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Rankings Illustrate Health Challenges for Rural America

Analysis  |  By John Commins  
   March 23, 2016

The latest County Health Rankings report shows dramatic differences between rural and urban counties on several measures, problems that are exacerbated by a lack of access to healthcare.

Another study has quantified the health hazards faced by many rural Americans.

The 2016 County Health Rankings compares health disparities in more than 3,100 counties across 30 measures that include social determinants such as education, jobs, housing, exercise, and commuting times.

As in its previous six annual editions, the latest report shows dramatic differences between rural and urban counties on several measures, most notably premature death rates, for which the gap is widening. Rural counties have higher rates of premature death and one-in-five rural counties saw rises in premature death rates over the past decade while most urban counties improved on that measure.

Much of this could be attributed to rural America’s higher rates of smoking, obesity, child poverty, and teen births, and higher numbers of uninsured adults, says Bridget Catlin, co-director of County Health Rankings.

“Across the nation in general, everybody is getting healthier. But it doesn’t apply to every location and this is the wake-up call,” Catlin says. “A lot of people tend to think there are not a lot of people in rural areas, but that is not true either, because one-in-six Americans lives in a rural county.”

Catlin says problems around rural health are exacerbated by a lack of access to healthcare.

“It is difficult for rural residents to have access to medical care and it is difficult for the healthcare system to provide services,” she says. “You cannot build a hospital in every rural town. It is not sustainable or feasible. What you can start doing is moving towards telemedicine services. There are a lot of medical services where there is no physician contact between the provider and the patient, so those services can be provided remotely.”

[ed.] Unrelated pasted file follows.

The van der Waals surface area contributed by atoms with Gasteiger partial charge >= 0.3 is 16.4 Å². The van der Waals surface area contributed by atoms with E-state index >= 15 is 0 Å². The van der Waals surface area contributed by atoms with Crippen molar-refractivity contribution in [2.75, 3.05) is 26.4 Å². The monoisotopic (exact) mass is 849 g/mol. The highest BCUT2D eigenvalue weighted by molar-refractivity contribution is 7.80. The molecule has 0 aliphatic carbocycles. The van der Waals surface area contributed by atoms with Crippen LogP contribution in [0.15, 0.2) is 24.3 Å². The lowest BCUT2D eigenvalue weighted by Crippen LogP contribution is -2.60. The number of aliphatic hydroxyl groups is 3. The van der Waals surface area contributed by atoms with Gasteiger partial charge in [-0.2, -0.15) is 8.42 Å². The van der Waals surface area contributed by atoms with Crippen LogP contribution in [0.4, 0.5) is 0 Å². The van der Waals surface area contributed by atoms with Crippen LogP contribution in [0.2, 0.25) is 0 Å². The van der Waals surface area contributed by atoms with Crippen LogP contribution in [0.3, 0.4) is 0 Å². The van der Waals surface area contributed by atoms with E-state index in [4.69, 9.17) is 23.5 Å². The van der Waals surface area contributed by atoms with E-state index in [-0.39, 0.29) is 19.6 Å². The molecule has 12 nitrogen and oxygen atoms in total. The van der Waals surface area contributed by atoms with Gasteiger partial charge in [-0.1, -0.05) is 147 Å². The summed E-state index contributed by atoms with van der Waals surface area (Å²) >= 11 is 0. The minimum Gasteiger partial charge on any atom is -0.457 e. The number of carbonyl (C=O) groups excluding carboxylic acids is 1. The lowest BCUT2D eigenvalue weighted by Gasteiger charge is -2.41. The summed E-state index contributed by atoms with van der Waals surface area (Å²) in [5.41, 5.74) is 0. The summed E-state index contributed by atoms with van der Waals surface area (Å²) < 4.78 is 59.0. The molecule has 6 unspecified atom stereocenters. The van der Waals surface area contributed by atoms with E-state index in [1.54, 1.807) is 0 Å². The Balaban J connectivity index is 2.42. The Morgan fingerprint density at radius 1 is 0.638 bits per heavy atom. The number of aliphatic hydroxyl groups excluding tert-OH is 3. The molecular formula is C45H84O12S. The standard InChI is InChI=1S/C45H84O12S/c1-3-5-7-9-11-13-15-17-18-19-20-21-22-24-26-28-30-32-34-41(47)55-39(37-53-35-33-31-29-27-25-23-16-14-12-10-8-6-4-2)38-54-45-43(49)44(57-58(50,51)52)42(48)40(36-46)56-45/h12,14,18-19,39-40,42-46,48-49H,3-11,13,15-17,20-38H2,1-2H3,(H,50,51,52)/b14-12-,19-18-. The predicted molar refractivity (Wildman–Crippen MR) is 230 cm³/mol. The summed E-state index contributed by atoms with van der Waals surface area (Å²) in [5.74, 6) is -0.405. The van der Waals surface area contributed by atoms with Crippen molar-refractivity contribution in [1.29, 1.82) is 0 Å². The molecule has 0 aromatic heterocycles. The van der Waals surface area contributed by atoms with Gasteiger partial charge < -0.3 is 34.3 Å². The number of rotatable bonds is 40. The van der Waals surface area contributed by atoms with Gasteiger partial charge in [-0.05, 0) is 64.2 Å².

Other Lagging Indicators

The data also show that many rural counties are lagging on other health behaviors.

“There are still higher numbers of smokers in rural communities, and the level of obesity is higher in rural communities,” Catlin says. “People have an image of rural living as active on the farm and moving all the time so you don’t need exercise. That is not the reality. A lot of people living in rural areas are not that physically active during the day, but they also can’t get out and walk down the street or exercise after work because rural areas don’t have sidewalks and there certainly isn’t a gym on every corner to use when the weather is bad.”

And there are social and economic barriers that make life stressful for rural Americans.  

“Those are things like good jobs that pay at least a living wage, and education that helps you get a good job, and public transit [which is]is few and far between in rural areas,” Catlin says.